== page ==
Italian guitarist Carlo Fierens was in town on tour and stopped by to record some guitars for us. He played all four movements of Mario Castelnuovo-Tedesco’s Sonata Op. 77, Omaggio a Boccherini on four different guitars: The first Allegro con Spirito movement on a 2006 Antonio Marin Montero in spruce and CSA rosewood; the second Andantino, Casi Canzone movement on a 1992 Ignacio Fleta in cedar and Indian that previously belonged to Norbert Kraft; the third Tempo di Minuetto movement on a 2006 Hermann Hauser III in spruce and CSA rosewood;
and the fourth Vivo Ed Energico movement on a great 1969 Edgar Monch in spruce and Indian that belonged to Celedonio Romero.

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One Response to “Carlo Fierens at GSI”

  1. jesse vernier says:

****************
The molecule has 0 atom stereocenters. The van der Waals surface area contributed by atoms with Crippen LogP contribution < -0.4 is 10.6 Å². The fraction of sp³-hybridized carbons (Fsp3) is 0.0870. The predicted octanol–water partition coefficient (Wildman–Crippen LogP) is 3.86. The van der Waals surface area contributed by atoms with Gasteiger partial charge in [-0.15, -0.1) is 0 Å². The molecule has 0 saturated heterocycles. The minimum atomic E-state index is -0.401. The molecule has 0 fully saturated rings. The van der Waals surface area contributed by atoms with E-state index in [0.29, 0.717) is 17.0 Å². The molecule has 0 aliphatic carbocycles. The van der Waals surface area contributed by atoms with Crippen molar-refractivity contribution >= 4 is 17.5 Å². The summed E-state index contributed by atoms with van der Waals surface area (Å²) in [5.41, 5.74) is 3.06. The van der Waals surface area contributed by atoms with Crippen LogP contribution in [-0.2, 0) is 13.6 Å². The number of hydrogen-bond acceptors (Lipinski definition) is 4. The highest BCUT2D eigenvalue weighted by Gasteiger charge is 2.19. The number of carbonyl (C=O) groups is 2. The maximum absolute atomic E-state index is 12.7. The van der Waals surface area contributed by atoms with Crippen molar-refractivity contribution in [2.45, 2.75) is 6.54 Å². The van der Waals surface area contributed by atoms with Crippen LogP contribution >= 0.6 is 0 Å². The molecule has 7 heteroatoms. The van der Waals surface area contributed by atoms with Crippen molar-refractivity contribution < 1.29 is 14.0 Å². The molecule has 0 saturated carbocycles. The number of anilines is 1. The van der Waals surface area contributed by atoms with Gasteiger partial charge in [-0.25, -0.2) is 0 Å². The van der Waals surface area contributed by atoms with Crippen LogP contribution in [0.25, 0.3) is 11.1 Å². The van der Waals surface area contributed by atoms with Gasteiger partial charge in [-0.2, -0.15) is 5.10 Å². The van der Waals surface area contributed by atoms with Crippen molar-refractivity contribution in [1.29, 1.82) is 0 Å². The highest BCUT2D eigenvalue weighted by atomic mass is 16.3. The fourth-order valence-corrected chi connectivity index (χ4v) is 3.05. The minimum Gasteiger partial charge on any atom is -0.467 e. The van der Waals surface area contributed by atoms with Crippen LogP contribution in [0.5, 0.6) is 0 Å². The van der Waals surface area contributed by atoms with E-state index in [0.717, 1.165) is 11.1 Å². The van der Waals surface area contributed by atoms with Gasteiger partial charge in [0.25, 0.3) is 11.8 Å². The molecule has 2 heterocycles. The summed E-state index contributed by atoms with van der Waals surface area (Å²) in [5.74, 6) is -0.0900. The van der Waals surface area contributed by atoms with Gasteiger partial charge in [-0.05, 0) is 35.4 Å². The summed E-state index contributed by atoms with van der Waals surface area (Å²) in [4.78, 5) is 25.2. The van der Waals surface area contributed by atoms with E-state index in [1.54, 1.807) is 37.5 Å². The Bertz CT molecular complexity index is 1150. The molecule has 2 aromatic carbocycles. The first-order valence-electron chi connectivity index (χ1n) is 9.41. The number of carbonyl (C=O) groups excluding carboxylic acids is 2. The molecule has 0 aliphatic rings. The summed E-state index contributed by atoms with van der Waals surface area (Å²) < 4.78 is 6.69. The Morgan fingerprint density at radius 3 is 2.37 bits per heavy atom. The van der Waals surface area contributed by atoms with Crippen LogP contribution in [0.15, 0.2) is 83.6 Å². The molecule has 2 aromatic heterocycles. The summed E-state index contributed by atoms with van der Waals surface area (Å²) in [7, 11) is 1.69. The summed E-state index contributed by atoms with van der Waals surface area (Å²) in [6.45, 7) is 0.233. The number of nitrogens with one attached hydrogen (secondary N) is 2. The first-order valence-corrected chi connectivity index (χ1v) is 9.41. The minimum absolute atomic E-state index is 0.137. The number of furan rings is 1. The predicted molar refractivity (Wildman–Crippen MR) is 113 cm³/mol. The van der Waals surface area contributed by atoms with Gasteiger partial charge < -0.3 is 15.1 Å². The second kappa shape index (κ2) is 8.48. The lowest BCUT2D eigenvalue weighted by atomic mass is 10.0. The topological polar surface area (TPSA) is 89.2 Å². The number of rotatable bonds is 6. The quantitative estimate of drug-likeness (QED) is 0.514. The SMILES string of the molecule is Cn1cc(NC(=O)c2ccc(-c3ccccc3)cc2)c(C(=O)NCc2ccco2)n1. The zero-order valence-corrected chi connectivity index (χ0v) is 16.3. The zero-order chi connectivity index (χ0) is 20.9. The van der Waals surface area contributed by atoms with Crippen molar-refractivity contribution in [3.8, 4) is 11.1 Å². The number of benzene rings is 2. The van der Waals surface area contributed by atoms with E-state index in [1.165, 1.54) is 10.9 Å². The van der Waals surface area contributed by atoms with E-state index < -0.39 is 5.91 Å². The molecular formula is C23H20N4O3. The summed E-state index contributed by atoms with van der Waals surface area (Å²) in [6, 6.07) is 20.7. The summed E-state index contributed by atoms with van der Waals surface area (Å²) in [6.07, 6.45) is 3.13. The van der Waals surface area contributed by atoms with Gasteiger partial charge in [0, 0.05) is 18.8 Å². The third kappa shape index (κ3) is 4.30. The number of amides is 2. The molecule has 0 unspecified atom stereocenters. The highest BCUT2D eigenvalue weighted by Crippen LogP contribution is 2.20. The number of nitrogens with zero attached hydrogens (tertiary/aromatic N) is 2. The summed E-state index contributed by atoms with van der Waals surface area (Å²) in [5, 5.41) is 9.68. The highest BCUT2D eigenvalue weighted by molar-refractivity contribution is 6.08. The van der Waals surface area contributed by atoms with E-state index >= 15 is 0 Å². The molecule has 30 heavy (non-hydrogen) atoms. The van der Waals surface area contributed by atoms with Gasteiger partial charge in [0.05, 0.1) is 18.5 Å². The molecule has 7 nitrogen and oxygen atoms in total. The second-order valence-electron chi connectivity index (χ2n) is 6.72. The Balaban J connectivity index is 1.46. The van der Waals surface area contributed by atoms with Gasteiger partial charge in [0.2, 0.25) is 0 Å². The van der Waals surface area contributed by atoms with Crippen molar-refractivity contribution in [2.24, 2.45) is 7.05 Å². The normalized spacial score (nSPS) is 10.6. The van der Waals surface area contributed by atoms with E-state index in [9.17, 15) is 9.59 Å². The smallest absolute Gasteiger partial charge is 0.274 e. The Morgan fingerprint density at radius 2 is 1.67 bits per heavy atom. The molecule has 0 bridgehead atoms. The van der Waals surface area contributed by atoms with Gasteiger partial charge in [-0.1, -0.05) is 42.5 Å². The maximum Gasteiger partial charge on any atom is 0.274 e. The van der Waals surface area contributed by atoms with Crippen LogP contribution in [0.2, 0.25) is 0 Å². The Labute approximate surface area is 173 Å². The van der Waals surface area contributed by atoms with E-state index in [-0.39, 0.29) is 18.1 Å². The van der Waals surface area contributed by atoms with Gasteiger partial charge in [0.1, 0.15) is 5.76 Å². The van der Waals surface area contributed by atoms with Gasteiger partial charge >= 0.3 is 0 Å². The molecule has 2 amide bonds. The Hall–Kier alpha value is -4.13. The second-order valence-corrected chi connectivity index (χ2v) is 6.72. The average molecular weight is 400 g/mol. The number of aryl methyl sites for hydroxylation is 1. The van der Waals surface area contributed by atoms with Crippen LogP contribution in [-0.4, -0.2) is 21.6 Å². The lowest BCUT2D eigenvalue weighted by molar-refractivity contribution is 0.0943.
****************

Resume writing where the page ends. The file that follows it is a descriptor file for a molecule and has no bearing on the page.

I’m amazed by what players are achieving today. Carlo, its a wonderful thing that you are attempting here. And I would say its hardly a wonder that pieces like this haven’t been “programmable”. You are a wonderful player, and this is a wonderful achievement, and I hope that you can take a little criticism……. The effort you put into “holding” this piece, and the muscle memory that is inherent in its study, are still obstacles that need to be addressed. Mario is writing “chamber music” here. A string quartet, or a woodwind ensemble would not be using “excessive” accents. The first two movements are mired in your need to organize and memorize this very sophisticated dialogue with repetitive accenting. There are moments in the third movement, in which the writing stops that trend…and beautiful your playing is… the demands of the forth movement, force you to negotiate this issue…..and you do it beautifully. Start at the top, vary your tempos and phrase. Don’t accent except as a devise to shape your phrasing. Play it like Lang Lang might… or like a string quartet after a couple of bottles of wine…… the music is wonderful… try to forget you are playing the guitar….. sit and give it a “reading”…I pray for your success in this……be the one that leads the way.


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